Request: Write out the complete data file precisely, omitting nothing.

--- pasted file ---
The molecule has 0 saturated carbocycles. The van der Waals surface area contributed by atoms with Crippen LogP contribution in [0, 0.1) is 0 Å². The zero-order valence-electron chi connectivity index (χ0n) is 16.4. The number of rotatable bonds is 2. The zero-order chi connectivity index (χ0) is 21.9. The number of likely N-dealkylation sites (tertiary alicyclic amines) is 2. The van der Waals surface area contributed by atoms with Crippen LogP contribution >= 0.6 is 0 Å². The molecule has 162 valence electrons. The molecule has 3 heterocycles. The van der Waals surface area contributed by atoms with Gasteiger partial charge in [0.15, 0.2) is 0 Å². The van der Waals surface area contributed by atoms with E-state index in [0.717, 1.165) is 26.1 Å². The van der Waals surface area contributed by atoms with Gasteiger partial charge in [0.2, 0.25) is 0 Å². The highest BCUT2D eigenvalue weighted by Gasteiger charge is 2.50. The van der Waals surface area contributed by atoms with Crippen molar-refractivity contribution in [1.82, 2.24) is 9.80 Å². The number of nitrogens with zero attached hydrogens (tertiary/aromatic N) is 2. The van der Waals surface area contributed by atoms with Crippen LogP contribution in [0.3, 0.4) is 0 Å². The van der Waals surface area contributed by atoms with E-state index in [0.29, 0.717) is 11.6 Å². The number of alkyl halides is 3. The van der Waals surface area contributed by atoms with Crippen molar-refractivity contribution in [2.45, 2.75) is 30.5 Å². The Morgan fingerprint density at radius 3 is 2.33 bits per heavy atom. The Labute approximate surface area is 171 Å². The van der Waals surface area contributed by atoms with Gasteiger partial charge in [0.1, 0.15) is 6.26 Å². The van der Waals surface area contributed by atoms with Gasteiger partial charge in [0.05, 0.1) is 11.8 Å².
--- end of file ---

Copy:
The molecule has 0 saturated carbocycles. The van der Waals surface area contributed by atoms with Crippen LogP contribution in [0, 0.1) is 0 Å². The zero-order valence-electron chi connectivity index (χ0n) is 16.4. The number of rotatable bonds is 2. The zero-order chi connectivity index (χ0) is 21.9. The number of likely N-dealkylation sites (tertiary alicyclic amines) is 2. The van der Waals surface area contributed by atoms with Crippen LogP contribution >= 0.6 is 0 Å². The molecule has 162 valence electrons. The molecule has 3 heterocycles. The van der Waals surface area contributed by atoms with Gasteiger partial charge in [0.15, 0.2) is 0 Å². The van der Waals surface area contributed by atoms with E-state index in [0.717, 1.165) is 26.1 Å². The van der Waals surface area contributed by atoms with Gasteiger partial charge in [0.2, 0.25) is 0 Å². The highest BCUT2D eigenvalue weighted by Gasteiger charge is 2.50. The van der Waals surface area contributed by atoms with Crippen molar-refractivity contribution in [1.82, 2.24) is 9.80 Å². The number of nitrogens with zero attached hydrogens (tertiary/aromatic N) is 2. The van der Waals surface area contributed by atoms with Crippen LogP contribution in [0.3, 0.4) is 0 Å². The van der Waals surface area contributed by atoms with E-state index in [0.29, 0.717) is 11.6 Å². The number of alkyl halides is 3. The van der Waals surface area contributed by atoms with Crippen molar-refractivity contribution in [2.45, 2.75) is 30.5 Å². The Morgan fingerprint density at radius 3 is 2.33 bits per heavy atom. The Labute approximate surface area is 171 Å². The van der Waals surface area contributed by atoms with Gasteiger partial charge in [0.1, 0.15) is 6.26 Å². The van der Waals surface area contributed by atoms with Gasteiger partial charge in [0.05, 0.1) is 11.8 Å².